The effects of contagion during the global financial crisis in government-regulated and sponsored assets in emerging markets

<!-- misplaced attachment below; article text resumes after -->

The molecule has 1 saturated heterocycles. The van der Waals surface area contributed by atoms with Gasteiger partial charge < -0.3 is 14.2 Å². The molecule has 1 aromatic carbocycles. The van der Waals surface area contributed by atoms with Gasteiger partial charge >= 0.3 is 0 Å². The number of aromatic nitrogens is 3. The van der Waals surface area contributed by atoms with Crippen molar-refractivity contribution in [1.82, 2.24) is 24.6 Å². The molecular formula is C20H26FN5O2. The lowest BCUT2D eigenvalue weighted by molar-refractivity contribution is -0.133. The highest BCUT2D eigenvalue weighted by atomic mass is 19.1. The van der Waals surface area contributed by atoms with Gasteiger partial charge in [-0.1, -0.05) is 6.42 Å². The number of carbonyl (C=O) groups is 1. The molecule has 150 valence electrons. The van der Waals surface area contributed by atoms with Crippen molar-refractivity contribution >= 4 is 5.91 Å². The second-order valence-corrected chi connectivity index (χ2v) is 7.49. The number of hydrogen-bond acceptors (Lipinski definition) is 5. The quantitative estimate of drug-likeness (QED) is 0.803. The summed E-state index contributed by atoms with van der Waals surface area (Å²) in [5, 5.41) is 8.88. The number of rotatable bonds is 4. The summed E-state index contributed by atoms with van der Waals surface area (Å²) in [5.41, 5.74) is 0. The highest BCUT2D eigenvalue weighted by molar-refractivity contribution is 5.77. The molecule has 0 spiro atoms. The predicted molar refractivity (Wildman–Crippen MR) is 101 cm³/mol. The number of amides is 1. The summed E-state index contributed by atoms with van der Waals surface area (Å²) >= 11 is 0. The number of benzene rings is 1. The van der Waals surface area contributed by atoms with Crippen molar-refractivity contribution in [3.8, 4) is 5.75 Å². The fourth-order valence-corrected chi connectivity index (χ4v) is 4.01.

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The effects of financial contagion during the Global Financial Crisis (GFC) have been extensively studied in the finance literature. One of the key issues is the devastating effect of the crisis on wealth and asset prices. However, an important difference between this crisis and past crises was the relatively small and short duration of the effects of the crisis on emerging markets. Of particular interest was the resilience of government-regulated and -sponsored assets such as pension funds, state-owned enterprises, and international and local-currency government bonds. This thesis contributes to the literature on the effects of financial contagion by analysing four cases of government-regulated and -sponsored assets during different episodes of the GFC. The second chapter analyses contagion from US equity markets to emerging-market autarchic assets (Colombian private pension funds) during different episodes of the GFC. In this paper we test for contagion via changes in correlation between financial asset returns and via additional volatility spillovers. We propose a DCC-GJR GARCH framework where the S&P 500 is the source of transmission of contagion to the autarchic asset. We find no evidence of contagion measured as significant changes in correlation during the first two phases of the crises. In Chapter 3 we extend our analysis to government-sponsored assets (state-owned enterprises (SOEs)) and argue that these assets account for a substantial and increasing fraction of global foreign direct investment. While emerging-economy SOEs are often vehicles for state-directed economic growth policy, the performance of SOEs compared with private enterprises is an open question, particularly during crisis periods. We estimate a four-factor model of SOE returns of the BRIC economies for the period 2000–12 and show that certain SOEs offered some protection to investors during the financial crisis of 2007–09. We use quantile regressions since this approach is robust to the presence of outliers and their impact on the factors during crisis periods. The results obtained in this chapter provide empirical evidence for the special role of the state in protecting and stabilising state-owned enterprises. In Chapter 4 we analyse the effects of the GFC on government bonds. For this objective we use propensity matching estimation to measure the effect of the GFC on sovereign spreads using data from 43 countries. We estimate general underlying factor models allowing for multiple channels of contagion transmission then use estimates to select matching non-crisis benchmarks for nine portfolios of sovereign bonds. We found no significant changes in spreads on portfolios of local-currency emerging-market debt during the GFC. Finally, in Chapter 5 we use high-frequency Colombian government bond data and perform an event study on high-frequency data to measure the effect of the news originating from the GFC via a market-transmission mechanism. In order to avoid confounding effects, we compare the impact of news originating from the GFC with global, regional, and local news. Our results make an interesting contribution to understanding the extent of the resilience of emerging markets under the postulates of the coupling/decoupling hypothesis and market integration.
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